A NEW MUSIC COLLECTION
Mr. Robert Barrett of Cornish has recently given the Library the ten
volume set of Scribner's called THE IDEAL HOME MUSIC LIBRARY.
The publishers describe the set as follows:
"It is designed to provide almost inexhaustible material for the music
lover who desires to play or sing for his own amusement; it can also be
used for purposes of serious music study, as all piano compositions are in
the original keys, and in the exact form in which the composer composed
them. Wherever piano pieces or songs have been selected from operatic,
symphonic, or chamber music sources, such arrangements have been placed
in the form and keys most desirable for the use of the music lover."
Vol. 1. Classic and Romantic Piano Works.
Vol. 2. Modern Piano Compositions.
Vol. 3. Light Piano Pieces.
Vol. 4. Juvenile Piano Pieces and Piano Duets.
Vol. 5. Opera Selections for Piano.
Vol. 6. Dance Music for Piano.
Vol. 7. Sacred Music.
Vol. 8. Songs form the Operas.
Vol. 9. Sentimental Songs.
Vol. 10. Favorite Home Songs.








THE LETTERS OF A FAMOUS ADAMS
LETTERS OF HENRY ADAMS, 1858-1891.
A more human Henry Adams emerges from these letters than one
found in the EDUCATION. His charming personality, keen humor, and
lively comments capture the reader's interest from the beginning. While
a few letters deal with purely political matters, most of them are such as
a man writes to his friends, describing his travels in Europe and the
South Seas, or his adventures at home. A call on President Grant or the
Japanese ambassador becomes a lively affair when described by such a
pen, while his subtle jibes penetrate a vast range of subjects: from Eng-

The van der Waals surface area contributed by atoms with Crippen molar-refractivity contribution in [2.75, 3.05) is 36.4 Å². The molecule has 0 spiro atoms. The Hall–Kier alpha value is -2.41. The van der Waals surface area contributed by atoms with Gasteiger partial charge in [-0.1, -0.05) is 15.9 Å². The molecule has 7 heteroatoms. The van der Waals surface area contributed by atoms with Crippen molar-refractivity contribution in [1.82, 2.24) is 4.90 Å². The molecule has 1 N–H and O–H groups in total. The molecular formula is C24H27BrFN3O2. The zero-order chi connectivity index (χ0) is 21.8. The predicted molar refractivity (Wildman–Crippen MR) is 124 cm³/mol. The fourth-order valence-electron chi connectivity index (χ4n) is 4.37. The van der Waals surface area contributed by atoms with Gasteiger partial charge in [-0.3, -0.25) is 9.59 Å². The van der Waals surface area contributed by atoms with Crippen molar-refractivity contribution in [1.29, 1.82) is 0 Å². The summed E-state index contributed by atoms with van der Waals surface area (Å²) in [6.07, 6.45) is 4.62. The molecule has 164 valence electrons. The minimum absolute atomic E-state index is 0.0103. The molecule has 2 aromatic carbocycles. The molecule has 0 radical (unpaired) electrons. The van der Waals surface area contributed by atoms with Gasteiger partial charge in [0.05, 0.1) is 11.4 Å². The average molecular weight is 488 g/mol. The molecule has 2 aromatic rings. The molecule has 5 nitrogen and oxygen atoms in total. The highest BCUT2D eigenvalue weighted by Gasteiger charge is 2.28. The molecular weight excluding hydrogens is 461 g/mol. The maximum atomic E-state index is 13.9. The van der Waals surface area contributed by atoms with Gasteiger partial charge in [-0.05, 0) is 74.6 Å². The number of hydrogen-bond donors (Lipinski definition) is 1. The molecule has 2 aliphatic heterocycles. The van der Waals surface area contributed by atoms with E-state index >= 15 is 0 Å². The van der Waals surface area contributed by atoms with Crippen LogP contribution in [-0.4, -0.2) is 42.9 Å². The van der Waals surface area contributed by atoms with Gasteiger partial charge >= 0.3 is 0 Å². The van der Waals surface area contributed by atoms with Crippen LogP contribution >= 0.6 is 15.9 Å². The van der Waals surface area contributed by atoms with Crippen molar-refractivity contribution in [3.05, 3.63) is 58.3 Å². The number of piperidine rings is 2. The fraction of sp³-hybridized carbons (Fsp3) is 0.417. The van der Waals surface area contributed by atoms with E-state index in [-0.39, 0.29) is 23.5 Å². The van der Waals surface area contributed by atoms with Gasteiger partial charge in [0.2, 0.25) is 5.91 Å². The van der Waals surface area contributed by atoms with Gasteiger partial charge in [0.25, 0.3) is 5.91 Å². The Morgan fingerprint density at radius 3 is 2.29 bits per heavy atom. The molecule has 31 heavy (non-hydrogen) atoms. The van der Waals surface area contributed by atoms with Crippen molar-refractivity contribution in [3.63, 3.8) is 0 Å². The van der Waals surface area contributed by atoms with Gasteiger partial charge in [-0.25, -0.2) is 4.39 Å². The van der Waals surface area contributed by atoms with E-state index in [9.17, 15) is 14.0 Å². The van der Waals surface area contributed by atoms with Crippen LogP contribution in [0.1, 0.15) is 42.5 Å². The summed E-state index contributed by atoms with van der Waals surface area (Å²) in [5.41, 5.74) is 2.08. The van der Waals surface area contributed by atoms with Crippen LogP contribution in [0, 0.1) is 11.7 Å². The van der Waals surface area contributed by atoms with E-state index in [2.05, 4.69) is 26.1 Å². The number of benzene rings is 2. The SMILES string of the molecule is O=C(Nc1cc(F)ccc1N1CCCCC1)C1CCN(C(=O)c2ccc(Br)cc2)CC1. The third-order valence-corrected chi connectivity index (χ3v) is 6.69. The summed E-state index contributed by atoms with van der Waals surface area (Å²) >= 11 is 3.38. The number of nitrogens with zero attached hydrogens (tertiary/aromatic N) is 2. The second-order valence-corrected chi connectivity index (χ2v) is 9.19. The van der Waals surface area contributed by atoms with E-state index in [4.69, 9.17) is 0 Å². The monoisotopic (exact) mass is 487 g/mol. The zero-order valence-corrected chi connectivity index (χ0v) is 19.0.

lish dinners to American dinners, from geologists to missionaries, from
duchesses to South Sea queens, from cotillions to Samoan Siva dances.


LIFE ON A CANADIAN FRONTIER
ROCK AND SAND, by John Rathbone Oliver.
The north shore of the St. Lawrence, far below Quebec, is the scene
of Oliver's latest novel. He writes sympathetically of the habitants who
are continually struggling with a hostile soil and climate, sustained in
their hardships by the spiritual aid of their church and priest. Into this
barren land come summer visitors-American-and the clash between the
two groups forms the plot of the story. Though slightly colored by the
author's sympathy for the church and people of French Canada, it is a
very interesting and well written tale.

A GENTLEMAN AT WAR
MEMOIRS OF AN INFANTRY OFFICER, by Siegfried Sassoon.
"A country gentleman takes time between bomb-throwing to note the
changes in the seasons, to identify the birds and flowers, to watch the sky
for portents about the weather, to read, to think a great deal about Kent
and Sussex, even to hunt when occasion arose. The result is a book about
the war depending for its quality on none of the essentials, which most
of the recent war books emphasize. . Sassoon's detachment, together with
his acuteness as a poet, gives his book an unusual, composite unity." Nation.

IN A MINOR KEY
A NOTE IN MUSIC, by Rosamond Lehmann.
"But the present, like a note in music, is nothing but as it appertains
to what is past and what is to come." And into the lives of Grace Fairfax
and Norah MacKay comes the gay and amusing young Hugh Miller, sym-
bolizing for them the happiness which they are seeking, but which they
have not found in their unsatisfactory marriages. Hugh's stay is short
but he leaves with Grace at least, a tender memory of what might have
been.